We started talking about going back to WoW, resurrecting our accounts and old friends (avatars) and how it might actually be fun to <gasp> play a panda. A hush fell over the table and Ryan said, “After all the grief you’ve given WoW, after all the stuff you’ve said about Blizzard on the show, how can you go back?”

I thought for a moment about going back in secret… starting a new account and not telling anyone, perhaps most importantly one of my closest gaming friends, Mark, who was furious with Blizzard after D3 and pandas and pokemon pets. But I knew that would be beyond disingenuous. Game on Girl was created based on my gaming experience and has grown into something amazing and dynamic and awesome and I couldn’t start lying about that.

It’s been a couple of weeks since this conversation and Ryan started a new trial account to test the waters. I’ve been tempted but I still haven’t committed myself to going back into the WoW fray. I can’t quite bring myself to do it even though the thought of playing again is compelling. The time commitment keeps me from opening a browser and reinstalling the game.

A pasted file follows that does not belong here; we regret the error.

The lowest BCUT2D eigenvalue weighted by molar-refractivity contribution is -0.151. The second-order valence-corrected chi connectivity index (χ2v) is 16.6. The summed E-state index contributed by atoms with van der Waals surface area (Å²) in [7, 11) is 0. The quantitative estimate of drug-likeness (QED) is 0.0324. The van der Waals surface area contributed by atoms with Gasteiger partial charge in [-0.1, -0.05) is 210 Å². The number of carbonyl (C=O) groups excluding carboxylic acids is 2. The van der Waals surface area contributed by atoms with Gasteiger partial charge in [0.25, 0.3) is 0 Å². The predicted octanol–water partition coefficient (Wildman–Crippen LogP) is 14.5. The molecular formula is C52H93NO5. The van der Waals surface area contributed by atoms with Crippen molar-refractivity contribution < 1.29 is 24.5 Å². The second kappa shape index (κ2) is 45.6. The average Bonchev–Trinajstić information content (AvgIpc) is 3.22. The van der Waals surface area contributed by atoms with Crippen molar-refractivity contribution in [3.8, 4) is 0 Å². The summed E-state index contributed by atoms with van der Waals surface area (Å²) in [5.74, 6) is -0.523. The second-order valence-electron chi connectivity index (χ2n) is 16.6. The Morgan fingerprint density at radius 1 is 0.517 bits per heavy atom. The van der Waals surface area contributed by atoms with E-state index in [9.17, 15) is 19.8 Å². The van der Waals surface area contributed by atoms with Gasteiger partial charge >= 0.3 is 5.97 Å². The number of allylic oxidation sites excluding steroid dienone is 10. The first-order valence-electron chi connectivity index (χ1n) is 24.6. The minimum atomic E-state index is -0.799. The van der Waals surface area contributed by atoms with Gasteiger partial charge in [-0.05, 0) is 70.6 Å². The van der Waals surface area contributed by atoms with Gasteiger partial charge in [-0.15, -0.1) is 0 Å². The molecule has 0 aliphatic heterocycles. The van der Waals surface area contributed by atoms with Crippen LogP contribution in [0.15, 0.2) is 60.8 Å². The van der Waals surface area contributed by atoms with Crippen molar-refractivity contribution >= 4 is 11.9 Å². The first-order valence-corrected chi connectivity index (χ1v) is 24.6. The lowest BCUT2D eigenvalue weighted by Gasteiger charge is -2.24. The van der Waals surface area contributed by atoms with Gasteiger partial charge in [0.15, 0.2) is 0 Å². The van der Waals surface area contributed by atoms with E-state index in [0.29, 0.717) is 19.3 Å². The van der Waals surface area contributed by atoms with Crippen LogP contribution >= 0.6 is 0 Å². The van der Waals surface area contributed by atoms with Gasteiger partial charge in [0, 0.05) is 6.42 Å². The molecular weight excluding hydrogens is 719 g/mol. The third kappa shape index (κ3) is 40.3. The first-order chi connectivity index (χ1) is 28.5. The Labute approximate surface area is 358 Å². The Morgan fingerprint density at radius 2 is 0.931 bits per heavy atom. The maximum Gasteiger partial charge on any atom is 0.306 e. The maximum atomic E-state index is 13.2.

So, dear readers, I ask you: what is a gamer to do? To WoW or Not to WoW? Please leave your thoughts in the comments.

9 thoughts on “WoW Confessions”

  1. It's an abusive relationship. If you get back into it, you'll only be hurt and betrayed…again. But i'm sure that you, just like Ryan, are going to have to go figure that out the hard way. The funny thing is that you and Ryan have been so busy lately that i don't know how you think you'll have time to do anything "meaningful" in that game. Anyway, good luck.

  2. Since I tend to focus on one game at a time, when I did play WoW (for 6 years) it's all I played. Now that I'm "free", I'm happily enjoying a good variety of games. I went back for a couple months earlier this year and got burnt out quickly. Same old carrot on a stick grind… so back to the Xbox I went! 🙂 I'll always be attached to the character I played the most, so I just say that she's hibernating (night elf druid).